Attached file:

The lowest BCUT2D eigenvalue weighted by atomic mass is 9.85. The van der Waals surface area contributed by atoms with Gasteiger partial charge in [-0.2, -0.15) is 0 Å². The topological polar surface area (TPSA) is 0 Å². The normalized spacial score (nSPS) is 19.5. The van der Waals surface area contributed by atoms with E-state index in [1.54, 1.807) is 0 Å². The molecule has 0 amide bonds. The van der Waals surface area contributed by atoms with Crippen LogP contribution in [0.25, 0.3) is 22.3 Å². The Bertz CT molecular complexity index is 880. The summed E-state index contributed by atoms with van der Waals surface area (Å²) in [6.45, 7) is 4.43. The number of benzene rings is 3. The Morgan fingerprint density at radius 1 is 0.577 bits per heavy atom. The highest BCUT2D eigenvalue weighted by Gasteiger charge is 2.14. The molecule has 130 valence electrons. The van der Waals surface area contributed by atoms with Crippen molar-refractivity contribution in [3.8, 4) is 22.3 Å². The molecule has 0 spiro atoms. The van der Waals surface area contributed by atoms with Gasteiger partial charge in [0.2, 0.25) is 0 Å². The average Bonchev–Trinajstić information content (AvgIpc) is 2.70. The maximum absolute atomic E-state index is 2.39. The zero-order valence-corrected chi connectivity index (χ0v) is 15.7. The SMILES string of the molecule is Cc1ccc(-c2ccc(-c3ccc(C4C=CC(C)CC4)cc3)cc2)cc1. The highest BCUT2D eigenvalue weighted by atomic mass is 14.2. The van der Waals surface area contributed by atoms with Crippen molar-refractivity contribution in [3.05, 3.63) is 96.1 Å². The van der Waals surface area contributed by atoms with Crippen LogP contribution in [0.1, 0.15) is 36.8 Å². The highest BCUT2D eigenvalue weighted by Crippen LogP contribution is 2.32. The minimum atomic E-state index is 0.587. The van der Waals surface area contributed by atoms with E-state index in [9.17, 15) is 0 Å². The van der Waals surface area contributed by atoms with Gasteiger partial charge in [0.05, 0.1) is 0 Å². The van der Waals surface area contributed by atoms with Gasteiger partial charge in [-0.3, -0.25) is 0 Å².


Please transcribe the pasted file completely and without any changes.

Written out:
The lowest BCUT2D eigenvalue weighted by atomic mass is 9.85. The van der Waals surface area contributed by atoms with Gasteiger partial charge in [-0.2, -0.15) is 0 Å². The topological polar surface area (TPSA) is 0 Å². The normalized spacial score (nSPS) is 19.5. The van der Waals surface area contributed by atoms with E-state index in [1.54, 1.807) is 0 Å². The molecule has 0 amide bonds. The van der Waals surface area contributed by atoms with Crippen LogP contribution in [0.25, 0.3) is 22.3 Å². The Bertz CT molecular complexity index is 880. The summed E-state index contributed by atoms with van der Waals surface area (Å²) in [6.45, 7) is 4.43. The number of benzene rings is 3. The Morgan fingerprint density at radius 1 is 0.577 bits per heavy atom. The highest BCUT2D eigenvalue weighted by Gasteiger charge is 2.14. The molecule has 130 valence electrons. The van der Waals surface area contributed by atoms with Crippen molar-refractivity contribution in [3.8, 4) is 22.3 Å². The molecule has 0 spiro atoms. The van der Waals surface area contributed by atoms with Gasteiger partial charge in [0.2, 0.25) is 0 Å². The average Bonchev–Trinajstić information content (AvgIpc) is 2.70. The maximum absolute atomic E-state index is 2.39. The zero-order valence-corrected chi connectivity index (χ0v) is 15.7. The SMILES string of the molecule is Cc1ccc(-c2ccc(-c3ccc(C4C=CC(C)CC4)cc3)cc2)cc1. The highest BCUT2D eigenvalue weighted by atomic mass is 14.2. The van der Waals surface area contributed by atoms with Crippen molar-refractivity contribution in [3.05, 3.63) is 96.1 Å². The van der Waals surface area contributed by atoms with Crippen LogP contribution in [0.1, 0.15) is 36.8 Å². The highest BCUT2D eigenvalue weighted by Crippen LogP contribution is 2.32. The minimum atomic E-state index is 0.587. The van der Waals surface area contributed by atoms with E-state index in [9.17, 15) is 0 Å². The van der Waals surface area contributed by atoms with Gasteiger partial charge in [0.05, 0.1) is 0 Å². The van der Waals surface area contributed by atoms with Gasteiger partial charge in [-0.3, -0.25) is 0 Å².